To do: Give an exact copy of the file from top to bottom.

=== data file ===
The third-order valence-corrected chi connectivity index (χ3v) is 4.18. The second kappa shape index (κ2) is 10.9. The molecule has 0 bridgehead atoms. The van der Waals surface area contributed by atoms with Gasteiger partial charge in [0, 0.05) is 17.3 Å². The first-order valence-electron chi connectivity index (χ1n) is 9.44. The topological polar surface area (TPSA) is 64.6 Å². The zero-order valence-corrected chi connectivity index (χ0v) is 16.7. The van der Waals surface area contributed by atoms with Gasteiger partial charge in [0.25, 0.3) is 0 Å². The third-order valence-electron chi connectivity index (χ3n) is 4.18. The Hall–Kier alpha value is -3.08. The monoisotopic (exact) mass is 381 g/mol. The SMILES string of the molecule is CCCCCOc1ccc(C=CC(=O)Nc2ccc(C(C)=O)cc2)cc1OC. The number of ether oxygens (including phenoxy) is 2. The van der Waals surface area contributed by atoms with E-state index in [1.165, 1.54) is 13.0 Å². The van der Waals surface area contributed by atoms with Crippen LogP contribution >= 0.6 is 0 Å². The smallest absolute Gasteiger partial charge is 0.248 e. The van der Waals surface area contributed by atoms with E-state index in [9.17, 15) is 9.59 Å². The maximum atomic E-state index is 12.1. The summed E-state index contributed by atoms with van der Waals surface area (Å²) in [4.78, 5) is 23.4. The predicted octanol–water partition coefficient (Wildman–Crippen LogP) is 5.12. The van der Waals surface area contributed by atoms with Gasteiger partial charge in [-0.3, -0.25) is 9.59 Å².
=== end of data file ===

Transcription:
The third-order valence-corrected chi connectivity index (χ3v) is 4.18. The second kappa shape index (κ2) is 10.9. The molecule has 0 bridgehead atoms. The van der Waals surface area contributed by atoms with Gasteiger partial charge in [0, 0.05) is 17.3 Å². The first-order valence-electron chi connectivity index (χ1n) is 9.44. The topological polar surface area (TPSA) is 64.6 Å². The zero-order valence-corrected chi connectivity index (χ0v) is 16.7. The van der Waals surface area contributed by atoms with Gasteiger partial charge in [0.25, 0.3) is 0 Å². The third-order valence-electron chi connectivity index (χ3n) is 4.18. The Hall–Kier alpha value is -3.08. The monoisotopic (exact) mass is 381 g/mol. The SMILES string of the molecule is CCCCCOc1ccc(C=CC(=O)Nc2ccc(C(C)=O)cc2)cc1OC. The number of ether oxygens (including phenoxy) is 2. The van der Waals surface area contributed by atoms with E-state index in [1.165, 1.54) is 13.0 Å². The van der Waals surface area contributed by atoms with Crippen LogP contribution >= 0.6 is 0 Å². The smallest absolute Gasteiger partial charge is 0.248 e. The van der Waals surface area contributed by atoms with E-state index in [9.17, 15) is 9.59 Å². The maximum atomic E-state index is 12.1. The summed E-state index contributed by atoms with van der Waals surface area (Å²) in [4.78, 5) is 23.4. The predicted octanol–water partition coefficient (Wildman–Crippen LogP) is 5.12. The van der Waals surface area contributed by atoms with Gasteiger partial charge in [-0.3, -0.25) is 9.59 Å².